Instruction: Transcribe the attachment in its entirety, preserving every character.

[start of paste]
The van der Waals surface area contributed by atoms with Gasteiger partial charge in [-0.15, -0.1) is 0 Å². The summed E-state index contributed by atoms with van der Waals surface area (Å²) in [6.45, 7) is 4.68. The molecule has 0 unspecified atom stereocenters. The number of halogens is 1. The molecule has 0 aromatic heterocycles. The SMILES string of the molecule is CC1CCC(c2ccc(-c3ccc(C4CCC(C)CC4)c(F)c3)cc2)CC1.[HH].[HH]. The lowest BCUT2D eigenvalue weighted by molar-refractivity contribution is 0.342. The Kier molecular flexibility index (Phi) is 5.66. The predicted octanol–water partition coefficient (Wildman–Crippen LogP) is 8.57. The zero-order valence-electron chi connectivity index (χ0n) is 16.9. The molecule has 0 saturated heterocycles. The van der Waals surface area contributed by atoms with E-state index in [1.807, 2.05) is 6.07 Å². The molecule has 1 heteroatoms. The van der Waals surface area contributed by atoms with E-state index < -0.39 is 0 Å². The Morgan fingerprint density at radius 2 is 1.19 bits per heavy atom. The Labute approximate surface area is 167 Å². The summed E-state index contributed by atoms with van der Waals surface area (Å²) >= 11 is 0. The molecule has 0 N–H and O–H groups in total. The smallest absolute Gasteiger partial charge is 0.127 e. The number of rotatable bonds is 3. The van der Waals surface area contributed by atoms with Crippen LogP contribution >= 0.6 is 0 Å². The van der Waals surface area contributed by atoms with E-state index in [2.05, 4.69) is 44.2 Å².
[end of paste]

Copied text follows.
The van der Waals surface area contributed by atoms with Gasteiger partial charge in [-0.15, -0.1) is 0 Å². The summed E-state index contributed by atoms with van der Waals surface area (Å²) in [6.45, 7) is 4.68. The molecule has 0 unspecified atom stereocenters. The number of halogens is 1. The molecule has 0 aromatic heterocycles. The SMILES string of the molecule is CC1CCC(c2ccc(-c3ccc(C4CCC(C)CC4)c(F)c3)cc2)CC1.[HH].[HH]. The lowest BCUT2D eigenvalue weighted by molar-refractivity contribution is 0.342. The Kier molecular flexibility index (Phi) is 5.66. The predicted octanol–water partition coefficient (Wildman–Crippen LogP) is 8.57. The zero-order valence-electron chi connectivity index (χ0n) is 16.9. The molecule has 0 saturated heterocycles. The van der Waals surface area contributed by atoms with E-state index in [1.807, 2.05) is 6.07 Å². The molecule has 1 heteroatoms. The van der Waals surface area contributed by atoms with E-state index < -0.39 is 0 Å². The Morgan fingerprint density at radius 2 is 1.19 bits per heavy atom. The Labute approximate surface area is 167 Å². The summed E-state index contributed by atoms with van der Waals surface area (Å²) >= 11 is 0. The molecule has 0 N–H and O–H groups in total. The smallest absolute Gasteiger partial charge is 0.127 e. The number of rotatable bonds is 3. The van der Waals surface area contributed by atoms with Crippen LogP contribution >= 0.6 is 0 Å². The van der Waals surface area contributed by atoms with E-state index in [2.05, 4.69) is 44.2 Å².